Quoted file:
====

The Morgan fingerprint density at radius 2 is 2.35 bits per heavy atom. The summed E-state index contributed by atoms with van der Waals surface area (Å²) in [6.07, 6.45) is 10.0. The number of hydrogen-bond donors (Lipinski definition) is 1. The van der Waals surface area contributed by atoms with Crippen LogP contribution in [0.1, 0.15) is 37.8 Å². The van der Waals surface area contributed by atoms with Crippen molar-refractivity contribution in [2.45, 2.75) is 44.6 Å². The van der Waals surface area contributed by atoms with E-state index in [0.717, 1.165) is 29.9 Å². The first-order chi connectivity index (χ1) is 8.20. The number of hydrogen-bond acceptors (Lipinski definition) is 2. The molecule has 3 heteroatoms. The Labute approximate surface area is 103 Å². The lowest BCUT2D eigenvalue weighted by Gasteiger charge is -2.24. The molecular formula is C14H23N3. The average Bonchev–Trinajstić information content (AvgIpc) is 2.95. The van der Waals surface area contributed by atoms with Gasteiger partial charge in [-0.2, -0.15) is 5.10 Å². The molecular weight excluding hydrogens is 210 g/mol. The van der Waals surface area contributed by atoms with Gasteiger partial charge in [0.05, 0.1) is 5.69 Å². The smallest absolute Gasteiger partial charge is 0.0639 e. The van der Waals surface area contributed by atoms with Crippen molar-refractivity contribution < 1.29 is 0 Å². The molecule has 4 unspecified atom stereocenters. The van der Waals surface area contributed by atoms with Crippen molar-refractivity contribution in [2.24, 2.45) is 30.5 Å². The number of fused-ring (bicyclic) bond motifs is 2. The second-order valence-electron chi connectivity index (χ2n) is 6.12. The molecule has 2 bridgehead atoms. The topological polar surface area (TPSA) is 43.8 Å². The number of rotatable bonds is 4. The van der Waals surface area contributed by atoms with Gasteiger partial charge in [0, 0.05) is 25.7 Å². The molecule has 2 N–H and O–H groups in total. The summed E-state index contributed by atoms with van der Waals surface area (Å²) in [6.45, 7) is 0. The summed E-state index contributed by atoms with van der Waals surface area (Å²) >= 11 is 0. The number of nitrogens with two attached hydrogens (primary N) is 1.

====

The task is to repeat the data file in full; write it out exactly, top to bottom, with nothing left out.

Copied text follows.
The Morgan fingerprint density at radius 2 is 2.35 bits per heavy atom. The summed E-state index contributed by atoms with van der Waals surface area (Å²) in [6.07, 6.45) is 10.0. The number of hydrogen-bond donors (Lipinski definition) is 1. The van der Waals surface area contributed by atoms with Crippen LogP contribution in [0.1, 0.15) is 37.8 Å². The van der Waals surface area contributed by atoms with Crippen molar-refractivity contribution in [2.45, 2.75) is 44.6 Å². The van der Waals surface area contributed by atoms with E-state index in [0.717, 1.165) is 29.9 Å². The first-order chi connectivity index (χ1) is 8.20. The number of hydrogen-bond acceptors (Lipinski definition) is 2. The molecule has 3 heteroatoms. The Labute approximate surface area is 103 Å². The lowest BCUT2D eigenvalue weighted by Gasteiger charge is -2.24. The molecular formula is C14H23N3. The average Bonchev–Trinajstić information content (AvgIpc) is 2.95. The van der Waals surface area contributed by atoms with Gasteiger partial charge in [-0.2, -0.15) is 5.10 Å². The molecular weight excluding hydrogens is 210 g/mol. The van der Waals surface area contributed by atoms with Gasteiger partial charge in [0.05, 0.1) is 5.69 Å². The smallest absolute Gasteiger partial charge is 0.0639 e. The van der Waals surface area contributed by atoms with Crippen molar-refractivity contribution < 1.29 is 0 Å². The molecule has 4 unspecified atom stereocenters. The van der Waals surface area contributed by atoms with Crippen molar-refractivity contribution in [2.24, 2.45) is 30.5 Å². The number of fused-ring (bicyclic) bond motifs is 2. The second-order valence-electron chi connectivity index (χ2n) is 6.12. The molecule has 2 bridgehead atoms. The topological polar surface area (TPSA) is 43.8 Å². The number of rotatable bonds is 4. The van der Waals surface area contributed by atoms with Gasteiger partial charge in [0, 0.05) is 25.7 Å². The molecule has 2 N–H and O–H groups in total. The summed E-state index contributed by atoms with van der Waals surface area (Å²) in [6.45, 7) is 0. The summed E-state index contributed by atoms with van der Waals surface area (Å²) >= 11 is 0. The number of nitrogens with two attached hydrogens (primary N) is 1.